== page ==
When I think of Buenos Aires I immediately think of the Teatro Colon and my moving visit to see this architectural wonder that is not only beautiful both inside and out, but functions magically with its astounding acoustics. On my very first trip to South America I had to see both the Manaus Opera House and the Teatro Colon. I am not an opera lover which would explain why I would have such destinations on my list of important places to see, but rather amazed at how the arts both create and bring community together. For Manaus it was the wealthy rubber barons that needed to create a venue for their own pleasure in the heart of the Amazon basin, but for the Teatro Colon it is so much more. I was traveling in Buenos Aires with my best friend from high school and on the particular day of our visit to the Teatro Colon, we were the only two people waiting for a private tour with one of the volunteer docents. We had the great fortune of having as our guide a young visiting scholar and what transpired was beyond my wildest expectations. 

We saw not only the entire opera house from top to bottom, but also the underground which was like a "village" of artisans who made everything one saw on stage during a performance from costumes to props. It literally took my breath away to see this beehive of activity and to know that many of the artists came from generations of families who have been bringing operas to the stage for years in South America. At the end of the tour I will never forget standing on the opera stage with my friend in the audience and we could hear each other's whispers...I still get chills when I think of this artistic perfection and how to this day one cannot fully explain why the acoustics are so extraordinary. The Teatro Colon has recently completed a major renovation and I am anxious to return to relive the magic.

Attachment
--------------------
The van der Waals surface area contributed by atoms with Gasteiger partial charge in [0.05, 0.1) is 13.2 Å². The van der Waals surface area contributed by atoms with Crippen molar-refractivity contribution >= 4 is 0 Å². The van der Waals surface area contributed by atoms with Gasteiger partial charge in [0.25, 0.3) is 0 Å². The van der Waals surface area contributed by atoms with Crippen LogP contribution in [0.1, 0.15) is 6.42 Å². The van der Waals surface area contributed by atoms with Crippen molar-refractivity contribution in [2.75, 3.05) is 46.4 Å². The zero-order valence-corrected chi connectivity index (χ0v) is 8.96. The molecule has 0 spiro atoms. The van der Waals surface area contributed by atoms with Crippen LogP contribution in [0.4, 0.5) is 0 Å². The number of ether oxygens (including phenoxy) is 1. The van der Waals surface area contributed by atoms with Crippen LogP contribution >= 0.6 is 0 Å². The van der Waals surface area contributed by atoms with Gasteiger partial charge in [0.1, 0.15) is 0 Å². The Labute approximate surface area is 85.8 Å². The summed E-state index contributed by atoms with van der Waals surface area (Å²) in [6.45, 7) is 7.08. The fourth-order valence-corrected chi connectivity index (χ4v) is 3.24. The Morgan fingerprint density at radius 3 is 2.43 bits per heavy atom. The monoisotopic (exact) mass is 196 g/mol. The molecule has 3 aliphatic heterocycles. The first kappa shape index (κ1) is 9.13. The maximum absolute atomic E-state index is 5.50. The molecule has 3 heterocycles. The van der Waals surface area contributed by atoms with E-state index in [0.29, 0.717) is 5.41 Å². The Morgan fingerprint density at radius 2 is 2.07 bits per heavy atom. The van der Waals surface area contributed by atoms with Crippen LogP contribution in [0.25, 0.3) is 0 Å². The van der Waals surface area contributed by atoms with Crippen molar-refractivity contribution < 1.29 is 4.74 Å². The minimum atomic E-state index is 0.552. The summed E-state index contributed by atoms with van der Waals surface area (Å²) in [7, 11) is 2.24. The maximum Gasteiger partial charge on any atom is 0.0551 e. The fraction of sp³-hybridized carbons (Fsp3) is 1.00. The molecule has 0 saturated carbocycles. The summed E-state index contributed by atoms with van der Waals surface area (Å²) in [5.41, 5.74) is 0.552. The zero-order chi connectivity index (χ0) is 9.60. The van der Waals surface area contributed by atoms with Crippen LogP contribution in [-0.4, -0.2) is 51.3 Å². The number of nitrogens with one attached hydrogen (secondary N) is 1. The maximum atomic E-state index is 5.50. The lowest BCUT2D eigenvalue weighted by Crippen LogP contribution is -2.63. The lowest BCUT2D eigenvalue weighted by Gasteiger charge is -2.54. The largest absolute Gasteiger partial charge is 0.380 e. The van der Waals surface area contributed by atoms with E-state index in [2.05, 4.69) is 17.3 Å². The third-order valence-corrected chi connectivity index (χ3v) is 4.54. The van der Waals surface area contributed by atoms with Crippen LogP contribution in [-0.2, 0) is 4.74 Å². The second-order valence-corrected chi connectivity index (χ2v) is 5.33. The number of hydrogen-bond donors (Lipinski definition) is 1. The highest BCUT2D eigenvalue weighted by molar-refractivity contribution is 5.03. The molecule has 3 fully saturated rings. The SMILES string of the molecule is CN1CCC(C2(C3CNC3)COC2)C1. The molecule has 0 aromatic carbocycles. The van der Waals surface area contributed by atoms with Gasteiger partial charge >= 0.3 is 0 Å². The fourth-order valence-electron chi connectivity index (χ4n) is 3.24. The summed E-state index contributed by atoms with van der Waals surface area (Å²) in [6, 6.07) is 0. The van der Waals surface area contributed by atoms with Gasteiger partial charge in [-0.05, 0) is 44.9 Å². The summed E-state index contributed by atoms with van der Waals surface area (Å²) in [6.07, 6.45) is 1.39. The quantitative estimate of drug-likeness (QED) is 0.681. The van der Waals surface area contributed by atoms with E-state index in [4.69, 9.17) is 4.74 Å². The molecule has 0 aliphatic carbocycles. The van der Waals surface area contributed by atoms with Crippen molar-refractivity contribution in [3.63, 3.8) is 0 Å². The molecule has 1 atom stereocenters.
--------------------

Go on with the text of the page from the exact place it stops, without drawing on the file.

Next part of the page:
Art, architecture and design run deep in my soul and Buenos Aires is also home to Recoleta which is one of the world's great cemeteries which is actually a beautiful "city within a city" complete with tree-lined avenues, street lamps and parks. Here you will not find simple tombstones, but rather huge marble mausoleums complete with massive facades and sculptures. You will also find that this is the last resting place for Argentina's most famous including Eva Peron, Raul Alfonsin and many of the country's presidents. The Recoleta District is also one of Buenos Aires's most fashionable neighborhoods with wonderful shops, galleries and restaurants. 


Cafe Tortoni (Cafe)
Piegari (Italian)
Ceviche (Peruvian/Japanese)
Cabana las Lilas (South American)
Cluny (International)
El General (South American)
El Obrero (South American)
La Biela (Cafe)
La Bourgogne (French)


- El Centro: The lively downtown districts of San Nicolás and Monserrat
- La Boca: The First Port of Buenos Aires
- Palermo & Las Canitas
- The new neighborhood and marina of Puerto Madero
- The Art of People Watching: Recoleta & the surrounding neighborhood
-  Antique shopping and jwandering the cobblestone streets of San Telmo
- Museums: Malba, Buenos Aires Modern Art Museum, and the National Fine Art Museum

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